Warner Music Group, home to the likes of Cardi B, Ed Sheeran and Bruno Mars, reported higher fiscal third-quarter revenue and net income on Tuesday as music publishing revenue grew 30 percent and a bounceback in some parts of the business previously affected by the COVID pandemic.
It also cited “solid underlying streaming growth despite ad-supported pressure” amid macro-economic clouds.
Net income for the latest period ended in June amounted to $125 million, more than double the $61 million recorded in the year-ago period, the company said before the stock market open. Adjusted net income jumped 77 percent from $83 million to $147 million. The improvements came amid higher revenue and “the favorable impact of exchange rates on the company’s euro-denominated debt and a loss on extinguishment of debt in the prior-year quarter.”
Quarterly operating income before depreciation and amortization (OIBDA), another profitability metric, dropped 3.3 percent though, or 2.6 percent on a constant currency basis, to $233 million, “primarily as a result of revenue mix due to the growth of lower-margin artist services and expanded-rights revenue and the unfavorable impact of exchange rates, partially offset by the impact of the mark-to-market adjustment of an earn-out liability related to an acquisition.” Adjusted OIBDA for the fiscal third quarter decreased 3.0 percent to $255 million, or increased 2.4 percent in constant currency.
Quarterly operating income fell 10 percent to $146 million, with adjusted operating income down 8.7 percent to $168 million due to the same factors affecting OIBDA and “higher amortization expenses due to recent acquisitions and capital spending,” the company said.
The music major posted a 6.9 percent revenue increase, or 12.1 percent when assuming constant currencies, for the latest quarter to June 30 to $1.43 billion amid a big jump in music publishing, as well as growth in recorded music and digital.
In recorded music, major sellers in the fiscal third quarter included Ed Sheeran, Dua Lipa, Tatsuro Yamashita, GOT7, Jack Harlow and Gunna. Recorded music revenue in the second quarter rose 3.2 percent, or 8.5 percent in constant currency, to $1.19 billion “due to artist services and expanded-rights revenue growth …, reflecting an increase in concert promotion revenue, which was disrupted by COVID in the prior-year quarter.”
Digital revenue was down 1.7 percent, or up 2.2 percent in constant currency, with streaming revenue down 1.0 percent, or up 2.7 percent in constant currency. “Adjusted for the impact of the new deal with one of the company’s digital partners and (a catch-up payment), recorded music streaming revenue rose 5.0 percent, or 9.2 percent in constant currency.” Digital revenue represented 67.4 percent of total recorded music revenue in the latest quarter, down from 70.7 percent in the prior-year quarter. Physical revenue was down 5.4 percent in the latest quarter, or up 1.7 percent in constant currency, as an unfavorable impact of exchange rates was offset by higher sales “due to the success of new releases in Asia,” the firm said.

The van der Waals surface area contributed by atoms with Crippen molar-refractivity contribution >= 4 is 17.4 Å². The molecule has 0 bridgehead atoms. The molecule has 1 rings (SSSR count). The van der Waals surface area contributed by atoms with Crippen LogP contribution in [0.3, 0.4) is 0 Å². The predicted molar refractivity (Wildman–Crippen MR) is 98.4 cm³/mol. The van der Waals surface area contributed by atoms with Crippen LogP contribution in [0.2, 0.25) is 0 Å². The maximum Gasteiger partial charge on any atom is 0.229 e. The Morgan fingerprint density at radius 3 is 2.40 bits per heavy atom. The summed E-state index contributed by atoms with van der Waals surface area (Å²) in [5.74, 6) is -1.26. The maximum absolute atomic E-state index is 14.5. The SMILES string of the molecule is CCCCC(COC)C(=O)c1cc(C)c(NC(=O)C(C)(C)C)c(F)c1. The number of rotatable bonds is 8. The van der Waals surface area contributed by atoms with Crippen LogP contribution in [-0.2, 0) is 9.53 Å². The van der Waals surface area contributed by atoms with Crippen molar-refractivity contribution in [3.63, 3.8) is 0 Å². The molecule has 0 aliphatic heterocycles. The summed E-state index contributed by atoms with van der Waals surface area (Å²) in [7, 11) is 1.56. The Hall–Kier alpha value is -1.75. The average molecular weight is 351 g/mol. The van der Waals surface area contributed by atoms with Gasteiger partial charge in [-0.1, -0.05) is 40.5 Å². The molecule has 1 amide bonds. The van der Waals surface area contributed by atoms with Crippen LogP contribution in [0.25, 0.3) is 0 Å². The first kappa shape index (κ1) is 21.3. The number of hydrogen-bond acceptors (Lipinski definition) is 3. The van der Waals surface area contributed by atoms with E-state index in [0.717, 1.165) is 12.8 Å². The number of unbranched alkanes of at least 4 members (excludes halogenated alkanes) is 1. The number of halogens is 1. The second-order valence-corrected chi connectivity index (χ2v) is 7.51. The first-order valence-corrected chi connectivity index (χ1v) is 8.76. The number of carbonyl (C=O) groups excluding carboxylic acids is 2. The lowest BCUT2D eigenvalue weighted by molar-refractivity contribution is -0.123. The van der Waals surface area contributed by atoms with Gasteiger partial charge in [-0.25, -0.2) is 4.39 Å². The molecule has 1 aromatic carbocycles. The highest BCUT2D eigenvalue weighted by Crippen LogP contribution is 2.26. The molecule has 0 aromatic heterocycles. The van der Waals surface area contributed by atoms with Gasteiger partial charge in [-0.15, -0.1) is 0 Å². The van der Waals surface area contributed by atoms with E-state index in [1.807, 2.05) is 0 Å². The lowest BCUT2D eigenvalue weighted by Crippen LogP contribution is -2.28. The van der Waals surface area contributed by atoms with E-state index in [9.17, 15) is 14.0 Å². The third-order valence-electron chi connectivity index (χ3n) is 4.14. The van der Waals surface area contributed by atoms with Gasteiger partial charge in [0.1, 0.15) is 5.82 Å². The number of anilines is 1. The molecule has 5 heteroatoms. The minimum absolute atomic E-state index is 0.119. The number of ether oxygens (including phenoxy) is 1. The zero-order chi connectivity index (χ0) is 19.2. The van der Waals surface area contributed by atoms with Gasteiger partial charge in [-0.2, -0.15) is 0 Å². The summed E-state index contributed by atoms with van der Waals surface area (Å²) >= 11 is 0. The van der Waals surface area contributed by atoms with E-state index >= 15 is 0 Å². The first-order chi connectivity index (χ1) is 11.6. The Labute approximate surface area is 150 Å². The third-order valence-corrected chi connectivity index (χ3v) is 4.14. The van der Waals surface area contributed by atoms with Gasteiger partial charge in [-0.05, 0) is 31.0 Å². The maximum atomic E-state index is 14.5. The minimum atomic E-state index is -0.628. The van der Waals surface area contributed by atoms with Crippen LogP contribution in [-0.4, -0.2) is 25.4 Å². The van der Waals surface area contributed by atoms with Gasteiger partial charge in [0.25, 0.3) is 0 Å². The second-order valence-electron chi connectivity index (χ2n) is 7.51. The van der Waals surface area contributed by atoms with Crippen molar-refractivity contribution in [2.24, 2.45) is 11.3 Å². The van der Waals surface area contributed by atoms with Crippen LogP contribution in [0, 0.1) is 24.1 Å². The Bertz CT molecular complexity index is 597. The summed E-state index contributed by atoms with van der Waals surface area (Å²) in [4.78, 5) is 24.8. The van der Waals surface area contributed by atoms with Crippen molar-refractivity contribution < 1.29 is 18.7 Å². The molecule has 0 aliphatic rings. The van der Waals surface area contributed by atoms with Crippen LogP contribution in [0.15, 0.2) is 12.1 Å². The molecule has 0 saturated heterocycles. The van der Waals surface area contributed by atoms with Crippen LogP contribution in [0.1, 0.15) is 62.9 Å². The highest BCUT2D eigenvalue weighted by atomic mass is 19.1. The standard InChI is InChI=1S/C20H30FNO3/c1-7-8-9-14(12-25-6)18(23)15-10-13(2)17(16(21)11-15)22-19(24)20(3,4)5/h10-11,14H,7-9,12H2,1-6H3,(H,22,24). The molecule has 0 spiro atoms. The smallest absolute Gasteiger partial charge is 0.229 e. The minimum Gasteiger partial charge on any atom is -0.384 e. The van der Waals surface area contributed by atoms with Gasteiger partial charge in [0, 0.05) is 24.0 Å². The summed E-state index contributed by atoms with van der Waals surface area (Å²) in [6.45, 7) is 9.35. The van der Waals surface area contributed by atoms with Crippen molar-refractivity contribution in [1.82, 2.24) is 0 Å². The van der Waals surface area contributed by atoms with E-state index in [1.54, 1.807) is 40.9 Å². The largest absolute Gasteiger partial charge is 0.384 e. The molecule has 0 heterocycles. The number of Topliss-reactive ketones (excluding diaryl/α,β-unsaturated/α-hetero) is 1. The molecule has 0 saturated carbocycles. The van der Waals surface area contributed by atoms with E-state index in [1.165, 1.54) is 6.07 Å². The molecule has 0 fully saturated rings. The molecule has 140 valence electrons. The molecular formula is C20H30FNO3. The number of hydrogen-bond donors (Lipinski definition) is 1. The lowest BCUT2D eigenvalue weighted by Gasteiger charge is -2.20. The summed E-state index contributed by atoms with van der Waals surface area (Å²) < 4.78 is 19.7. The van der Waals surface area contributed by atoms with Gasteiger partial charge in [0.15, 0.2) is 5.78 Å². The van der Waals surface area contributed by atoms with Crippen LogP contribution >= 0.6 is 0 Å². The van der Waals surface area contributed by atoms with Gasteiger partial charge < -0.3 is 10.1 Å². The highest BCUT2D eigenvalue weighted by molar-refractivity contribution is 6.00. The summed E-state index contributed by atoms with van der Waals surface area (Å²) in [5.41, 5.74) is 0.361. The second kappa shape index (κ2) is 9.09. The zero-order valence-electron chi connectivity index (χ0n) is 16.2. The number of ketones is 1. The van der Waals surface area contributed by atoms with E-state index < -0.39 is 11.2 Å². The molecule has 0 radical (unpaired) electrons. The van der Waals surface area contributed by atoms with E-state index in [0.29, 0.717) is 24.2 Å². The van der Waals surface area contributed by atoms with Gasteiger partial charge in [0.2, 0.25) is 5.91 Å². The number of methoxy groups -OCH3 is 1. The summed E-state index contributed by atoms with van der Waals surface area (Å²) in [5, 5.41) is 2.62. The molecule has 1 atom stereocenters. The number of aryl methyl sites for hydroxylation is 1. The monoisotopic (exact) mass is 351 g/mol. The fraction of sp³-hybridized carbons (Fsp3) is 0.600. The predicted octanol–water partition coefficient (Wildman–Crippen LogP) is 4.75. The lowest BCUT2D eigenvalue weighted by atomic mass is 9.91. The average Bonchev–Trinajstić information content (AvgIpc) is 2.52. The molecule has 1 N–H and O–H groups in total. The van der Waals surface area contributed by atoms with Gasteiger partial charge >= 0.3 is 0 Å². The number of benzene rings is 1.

Quarterly adjusted OIBDA in the recorded music unit fell 9.1 percent, or 4.1 percent in constant currency, to $231 million. Warner Music cited the “revenue mix resulting from the growth of lower-margin artist services and expanded rights revenue and the unfavorable impact of exchange rates.”
Meanwhile, music publishing revenue jumped 29.6 percent, or 34.6 percent on a constant currency basis, to $245 million in the fiscal third quarter, “driven by growth in digital, performance and synchronization revenue, partially offset by a decline in mechanical revenue.” Digital revenue here was up 27.4 percent, or 32.1 percent in constant currency, with streaming up 29.6 percent, or 34.6 percent, due to the continued growth in streaming and the timing of new digital deals, among other factors. Adjusted for the CRB Rate Benefit, streaming revenue increased 13.9% (or 18.3% in constant currency). Digital revenue represented 58.8% of total Music Publishing revenue versus 59.8% in the prior-year quarter. The slight decrease in digital revenue as a percentage of total Music Publishing revenue is due to an increase in performance revenue as bars, restaurants, concerts and live events continued to recover from COVID disruption. Synchronization revenue increased due to higher television and commercial licensing activity. Mechanical revenue decreased primarily due to the unfavorable impact of exchange rates.
Quarterly adjusted OIBDA in music publishing jumped 29.5 percent, or 32.6 percent in constant currency, to $57 million, with the music major lauding its “strong operating performance, partially offset by revenue mix and the unfavorable impact of exchange rates.”
Management also touted its diversified business as making the company’s results resilient to macro-economic clouds.
“We delivered solid double-digit growth on a constant-currency basis, even against the backdrop of a slowdown in the advertising market and some one-time items affecting year-over-year comparisons,” said Warner Music CEO Steve Cooper. “In June, we saw the beginning of a new wave of amazing releases and we’re looking forward to a strong end to our fiscal year.”
He added: “Long-term, we have the scale to best capitalize on trends in artist development, and the agility and resources to continue to propel the globalization and diversification of our business.”
In pre-market trading, Warner Music shares were down 3 percent.